When Charles Burchfield was a child, he thought the nights were mysterious and even a little scary. How do you feel when it starts to get dark? Why don't you make a picture about it?
1. Get out these supplies:
2. Pick out a scene.
- Heavy, white drawing paper (a large sheet)
- crayons (bright colors)
- watercolors (black or dark blue)
- jar of water
- scrap paper
3. Picture your scene by day.
- Do you remember watching the sky get dark? You might have been looking from the door of a tent, from a car window, or even from your own bedroom.
4. Make some liquid darkness!
- With your crayons, draw your scene. But leave out the sun!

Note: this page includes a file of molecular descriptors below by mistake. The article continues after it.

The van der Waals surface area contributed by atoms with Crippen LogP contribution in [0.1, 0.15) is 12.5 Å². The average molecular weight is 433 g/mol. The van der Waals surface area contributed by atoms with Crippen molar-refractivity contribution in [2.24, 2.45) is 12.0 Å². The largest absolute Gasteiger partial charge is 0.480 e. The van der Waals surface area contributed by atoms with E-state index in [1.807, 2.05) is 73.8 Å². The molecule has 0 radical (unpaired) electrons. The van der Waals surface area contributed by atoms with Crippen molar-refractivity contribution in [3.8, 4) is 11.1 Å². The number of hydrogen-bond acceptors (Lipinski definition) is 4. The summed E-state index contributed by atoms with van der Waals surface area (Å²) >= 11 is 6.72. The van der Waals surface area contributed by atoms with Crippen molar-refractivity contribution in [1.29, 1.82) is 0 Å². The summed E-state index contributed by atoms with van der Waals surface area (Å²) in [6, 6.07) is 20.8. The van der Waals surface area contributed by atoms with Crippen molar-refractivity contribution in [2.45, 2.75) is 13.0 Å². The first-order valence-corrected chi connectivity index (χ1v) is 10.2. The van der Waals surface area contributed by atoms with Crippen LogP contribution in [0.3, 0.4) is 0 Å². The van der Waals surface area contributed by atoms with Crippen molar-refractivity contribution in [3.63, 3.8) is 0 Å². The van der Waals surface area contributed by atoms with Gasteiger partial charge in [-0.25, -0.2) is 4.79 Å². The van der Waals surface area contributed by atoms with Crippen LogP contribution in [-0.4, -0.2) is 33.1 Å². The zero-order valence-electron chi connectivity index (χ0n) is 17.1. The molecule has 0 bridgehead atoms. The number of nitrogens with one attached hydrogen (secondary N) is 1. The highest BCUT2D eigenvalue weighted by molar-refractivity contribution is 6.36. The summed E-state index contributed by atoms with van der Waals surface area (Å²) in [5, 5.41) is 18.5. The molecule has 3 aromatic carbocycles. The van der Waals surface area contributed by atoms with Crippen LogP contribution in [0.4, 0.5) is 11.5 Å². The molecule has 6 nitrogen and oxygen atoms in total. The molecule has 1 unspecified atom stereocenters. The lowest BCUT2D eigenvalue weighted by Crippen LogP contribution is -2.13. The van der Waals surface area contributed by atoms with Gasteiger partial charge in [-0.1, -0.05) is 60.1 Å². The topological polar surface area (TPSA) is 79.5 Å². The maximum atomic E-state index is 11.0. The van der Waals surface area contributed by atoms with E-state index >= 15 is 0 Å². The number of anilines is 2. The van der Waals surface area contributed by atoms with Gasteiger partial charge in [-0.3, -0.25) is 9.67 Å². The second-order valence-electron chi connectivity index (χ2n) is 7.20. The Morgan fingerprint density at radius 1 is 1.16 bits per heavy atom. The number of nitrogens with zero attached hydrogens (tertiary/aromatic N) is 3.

- Color your picture again. Keep going over it until every place you've colored feels smooth and waxy.
5. Now picture your scene at night!
- Put a little water (about 1 inch deep) in your glass.
- Get your paintbrush wet, then put it in the blue or black watercolor.
- Put the paintbrush in the water. Did the water turn dark?
- Keep using your paintbrush to put paint in the water. You're making a color wash.
- Test out your wash by painting a stripe on the scrap paper. Does it look light or dark? It should be very dark.
6. How does your scene make you feel now?
- Don't try to paint around your crayon drawing. Paint right over your whole daytime scene.
- Make even strokes, but don't paint over the same areas twice.
- Your daytime picture "jumps out" of the night. It's all still there. When it gets dark, things only look different!